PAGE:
In the field of data processing of Earth observation data, the application of Google Earth Engine is ubiquitous. The platform offers open interfaces but is a closed platform and therefore bears the risk, like other large closed-source online platforms, of developing against the users’ interest. With their Planetary Computer, Microsoft is taking a different approach. Instead of a proprietary “Earth Engine,” it is possible that a free and open community will form around the platform due to its open licence. Moreover, various open source tools and datasets offer an easy entry into this field. Awesome Earth Engine Apps and Awesome Gee Community Datasets provide an overview of the healthy software ecosystem that has emerged in recent years.
Many of the identified projects and communities use similar programming languages and software tools, but few visible links exist between the models and communities — resulting in the “reinvention of the wheel” often occurring within each community. To close the silo of Earth observation archives and to simplify data access, the SpatioTemporal Asset Catalogs API (STAC) was developed. This standard is becoming increasingly widespread with its own toolchains and software ecosystem. It enables developers to access almost all open satellite data from around the world and combine data from various sources in a standardised format. It is an excellent example of how generic applications can be built from OSS components, and different isolated projects can be bridged using standard APIs. Another prime example is the FIWARE Smart Data Models, which seek to improve interoperability between smart devices, sectors and organisations, including the consolidation and dissemination of environmental data.
Between Different Actors#
There is a reasonable level of industry-academia collaboration in domains dominated by the private sector, such as energy modelling and optimisation, battery modelling, wind turbine modelling, PVs, and transportation. Collaboration, however, does not occur at a sectoral or systematic level. In particular, sector-wide coordination in data collection and analysis lags behind. Opening up data requires global collaboration between industry and academia, and new incentives must be created for companies to open up relevant data safely and effectively. Similarly, in sustainable investment and ESG, there is a lack of open data and open source frameworks to evaluate corporate sustainability in a scientific and verifiable way.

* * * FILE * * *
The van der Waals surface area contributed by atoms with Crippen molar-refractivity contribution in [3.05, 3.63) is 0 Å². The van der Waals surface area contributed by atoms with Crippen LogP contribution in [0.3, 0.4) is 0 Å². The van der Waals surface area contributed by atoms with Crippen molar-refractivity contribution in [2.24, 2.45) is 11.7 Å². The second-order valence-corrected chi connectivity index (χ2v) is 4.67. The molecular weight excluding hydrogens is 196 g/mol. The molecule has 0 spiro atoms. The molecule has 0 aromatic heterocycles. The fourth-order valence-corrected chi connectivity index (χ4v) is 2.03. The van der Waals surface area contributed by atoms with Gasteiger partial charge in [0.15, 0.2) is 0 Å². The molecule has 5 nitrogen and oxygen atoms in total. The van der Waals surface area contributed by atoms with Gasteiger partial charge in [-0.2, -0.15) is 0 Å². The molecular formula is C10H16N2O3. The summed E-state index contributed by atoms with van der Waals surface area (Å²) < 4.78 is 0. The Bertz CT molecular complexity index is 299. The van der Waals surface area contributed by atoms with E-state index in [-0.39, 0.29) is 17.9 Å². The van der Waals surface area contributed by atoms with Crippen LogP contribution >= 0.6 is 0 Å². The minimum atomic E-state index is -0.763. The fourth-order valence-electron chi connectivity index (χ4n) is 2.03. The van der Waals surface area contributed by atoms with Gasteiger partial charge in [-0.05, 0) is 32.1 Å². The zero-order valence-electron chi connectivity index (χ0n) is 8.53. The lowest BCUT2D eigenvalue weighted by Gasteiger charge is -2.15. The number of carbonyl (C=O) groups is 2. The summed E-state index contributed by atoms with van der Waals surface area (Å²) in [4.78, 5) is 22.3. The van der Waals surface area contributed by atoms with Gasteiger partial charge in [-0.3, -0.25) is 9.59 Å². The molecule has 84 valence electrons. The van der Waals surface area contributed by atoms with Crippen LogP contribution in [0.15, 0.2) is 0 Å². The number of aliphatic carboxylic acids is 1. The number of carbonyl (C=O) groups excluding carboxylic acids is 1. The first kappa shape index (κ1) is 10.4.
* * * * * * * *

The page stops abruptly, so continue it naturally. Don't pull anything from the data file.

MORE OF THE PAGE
Collaboration between state and non-state actors is lacking in many places. State and non-state actors can accelerate their digital and sustainability transformations by collaborating more closely towards shared objectives. This often requires transition brokers to guide and facilitate multi-stakeholder alliances – which bring together governments, industry, academia and civic society – from a politically neutral standpoint, to help create the necessary preconditions for change to emerge across scales and system boundaries. By adopting an open source approach, multi-sector and cross-sector alliances are strengthened through shared knowledge and resources, further strengthing the OSS ecosystem. Very few OSS collaboration efforts of this kind can be identified outside of Europe.
Collaboration between government agencies is uncommon. While several governments promote the sharing and reuse of OSS solutions between agencies,2,3 very few OSS projects within environmental sustainability can be identified as a result of multi-agency collaboration efforts; neither horizontally across, nor vertically between many levels of government. The interoperability of open knowledge and information is critical to navigating increasingly complex environmental and societal challenges. Given the importance of multi-level governance in tackling climate change, the lack of open collaboration and innovation here is concerning.